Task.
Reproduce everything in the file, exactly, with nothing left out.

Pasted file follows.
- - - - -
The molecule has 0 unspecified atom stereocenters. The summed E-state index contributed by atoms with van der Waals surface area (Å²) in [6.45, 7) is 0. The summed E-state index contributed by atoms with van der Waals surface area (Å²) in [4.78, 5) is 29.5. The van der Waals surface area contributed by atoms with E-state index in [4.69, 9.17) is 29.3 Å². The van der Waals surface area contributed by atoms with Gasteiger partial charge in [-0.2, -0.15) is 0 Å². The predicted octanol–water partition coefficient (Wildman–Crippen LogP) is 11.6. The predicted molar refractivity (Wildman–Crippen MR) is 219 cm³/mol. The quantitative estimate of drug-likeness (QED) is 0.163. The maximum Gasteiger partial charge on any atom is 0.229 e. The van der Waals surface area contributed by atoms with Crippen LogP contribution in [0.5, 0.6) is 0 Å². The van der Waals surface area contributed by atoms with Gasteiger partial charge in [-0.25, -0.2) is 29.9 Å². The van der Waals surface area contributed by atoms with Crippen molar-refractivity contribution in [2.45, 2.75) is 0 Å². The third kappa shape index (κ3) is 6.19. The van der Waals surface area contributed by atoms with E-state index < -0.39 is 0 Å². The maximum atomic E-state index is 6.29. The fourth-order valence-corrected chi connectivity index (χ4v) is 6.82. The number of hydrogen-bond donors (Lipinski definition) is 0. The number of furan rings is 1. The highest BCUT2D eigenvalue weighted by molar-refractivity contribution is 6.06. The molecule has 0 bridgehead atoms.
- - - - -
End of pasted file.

The molecule has 0 unspecified atom stereocenters. The summed E-state index contributed by atoms with van der Waals surface area (Å²) in [6.45, 7) is 0. The summed E-state index contributed by atoms with van der Waals surface area (Å²) in [4.78, 5) is 29.5. The van der Waals surface area contributed by atoms with E-state index in [4.69, 9.17) is 29.3 Å². The van der Waals surface area contributed by atoms with Gasteiger partial charge in [-0.2, -0.15) is 0 Å². The predicted octanol–water partition coefficient (Wildman–Crippen LogP) is 11.6. The predicted molar refractivity (Wildman–Crippen MR) is 219 cm³/mol. The quantitative estimate of drug-likeness (QED) is 0.163. The maximum Gasteiger partial charge on any atom is 0.229 e. The van der Waals surface area contributed by atoms with Crippen LogP contribution in [0.5, 0.6) is 0 Å². The van der Waals surface area contributed by atoms with Gasteiger partial charge in [-0.25, -0.2) is 29.9 Å². The van der Waals surface area contributed by atoms with Crippen molar-refractivity contribution in [2.45, 2.75) is 0 Å². The third kappa shape index (κ3) is 6.19. The van der Waals surface area contributed by atoms with E-state index < -0.39 is 0 Å². The maximum atomic E-state index is 6.29. The fourth-order valence-corrected chi connectivity index (χ4v) is 6.82. The number of hydrogen-bond donors (Lipinski definition) is 0. The number of furan rings is 1. The highest BCUT2D eigenvalue weighted by molar-refractivity contribution is 6.06. The molecule has 0 bridgehead atoms.